Civilization Vs Savagery

706 Words3 Pages
In his novel, “Lord of the Flies,” Golding shows that society is defective due to defective human nature. He does this through the use of a group of boys stranded on an island, their behaviour in this situation and their progression towards savagery. He further illustrates this point by using numerous symbols.

From the start of the novel, Ralph, the oldest of the boys, is presented as an “ideal” person and leader. He calls the first assembly, using the conch shell he and Piggy found and is voted into the role of leader by the majority of the boys. The reasons cited for this are superficial, including “his size, and attractive appearance” and the conch, which he only found with the help of Piggy. Golding uses this to show how society can elect
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The masks and body paint, for example, represent the pure savagery within the boys once they become primitive. This camouflage comes out of Jack’s lust for hunting and his drawing inspiration from World War II, Jack even saying it is “like in the war.” The war was Golding’s reason for writing “Lord of the Flies,” as the reader is constantly reminded of its presence. The paint is the boys’ evil and the masks grant them the freedom to act on their savagery and by the end, Ralph is the only boy not covered in the…show more content…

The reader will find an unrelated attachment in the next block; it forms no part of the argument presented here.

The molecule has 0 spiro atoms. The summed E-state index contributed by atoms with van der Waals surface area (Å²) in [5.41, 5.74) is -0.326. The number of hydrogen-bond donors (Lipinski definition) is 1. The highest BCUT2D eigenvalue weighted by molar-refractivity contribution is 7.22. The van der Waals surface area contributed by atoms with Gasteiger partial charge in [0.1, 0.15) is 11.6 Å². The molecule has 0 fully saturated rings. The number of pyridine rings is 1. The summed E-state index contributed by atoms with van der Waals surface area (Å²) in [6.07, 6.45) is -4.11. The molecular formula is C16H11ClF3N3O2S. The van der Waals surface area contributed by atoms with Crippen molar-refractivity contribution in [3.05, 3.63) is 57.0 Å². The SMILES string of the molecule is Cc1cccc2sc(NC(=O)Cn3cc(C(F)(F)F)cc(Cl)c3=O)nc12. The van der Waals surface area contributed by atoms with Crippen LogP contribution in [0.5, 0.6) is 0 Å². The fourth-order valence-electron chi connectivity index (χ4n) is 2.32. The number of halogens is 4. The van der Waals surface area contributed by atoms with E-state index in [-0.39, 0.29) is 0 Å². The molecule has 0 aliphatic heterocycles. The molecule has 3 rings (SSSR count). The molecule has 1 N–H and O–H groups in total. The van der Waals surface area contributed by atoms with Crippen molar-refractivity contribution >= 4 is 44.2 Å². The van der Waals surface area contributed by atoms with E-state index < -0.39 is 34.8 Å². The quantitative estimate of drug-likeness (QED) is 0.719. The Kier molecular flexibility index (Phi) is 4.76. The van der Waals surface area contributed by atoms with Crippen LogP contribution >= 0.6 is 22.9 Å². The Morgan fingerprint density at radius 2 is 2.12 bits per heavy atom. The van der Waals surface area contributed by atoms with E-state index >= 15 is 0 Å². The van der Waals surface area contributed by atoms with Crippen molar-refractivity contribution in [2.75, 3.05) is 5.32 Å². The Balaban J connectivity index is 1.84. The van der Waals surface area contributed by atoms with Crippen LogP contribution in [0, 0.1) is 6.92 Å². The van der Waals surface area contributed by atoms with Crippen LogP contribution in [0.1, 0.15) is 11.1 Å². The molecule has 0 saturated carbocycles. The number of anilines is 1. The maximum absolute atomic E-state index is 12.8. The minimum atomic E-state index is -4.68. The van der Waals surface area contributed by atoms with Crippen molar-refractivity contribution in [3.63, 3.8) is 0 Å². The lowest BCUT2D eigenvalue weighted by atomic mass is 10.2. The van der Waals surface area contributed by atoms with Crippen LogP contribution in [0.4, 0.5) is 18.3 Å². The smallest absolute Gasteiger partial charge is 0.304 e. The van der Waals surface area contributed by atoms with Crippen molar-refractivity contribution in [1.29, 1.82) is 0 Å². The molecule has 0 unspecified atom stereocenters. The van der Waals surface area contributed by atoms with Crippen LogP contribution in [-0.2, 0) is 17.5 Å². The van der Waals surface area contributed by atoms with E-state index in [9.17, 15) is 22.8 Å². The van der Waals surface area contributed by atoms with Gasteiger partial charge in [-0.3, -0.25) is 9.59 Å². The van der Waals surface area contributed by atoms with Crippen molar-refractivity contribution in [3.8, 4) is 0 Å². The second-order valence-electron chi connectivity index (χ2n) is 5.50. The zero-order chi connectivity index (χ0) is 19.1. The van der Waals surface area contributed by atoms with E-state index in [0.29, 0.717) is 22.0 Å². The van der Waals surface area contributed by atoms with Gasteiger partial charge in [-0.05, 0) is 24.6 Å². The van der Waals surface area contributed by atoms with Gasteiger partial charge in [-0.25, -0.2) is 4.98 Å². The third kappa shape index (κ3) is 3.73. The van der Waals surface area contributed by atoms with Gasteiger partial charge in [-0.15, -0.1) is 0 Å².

From the beginning, the conch shell is shown to be a source of order, discipline and respect to the boys, specifically in that whoever is holding it may speak without interruption, a rule Jack breaks repeatedly. However, above all else, the conch represents civilization. While in the beginning it is glistening and powerful, it fades and becomes “fragile and white,” until Piggy finally takes it to Jack, to show him “the one thing has hasn’t got” and is killed, the conch shattering in the wake of the event. Civilization is lost and only savagery remains, because only the humans, without their found-and-handled discipline, remain.

Through the group of boys and the symbols in his novel, “Lord of the Flies,” Golding traces the defects of society to the defects of human
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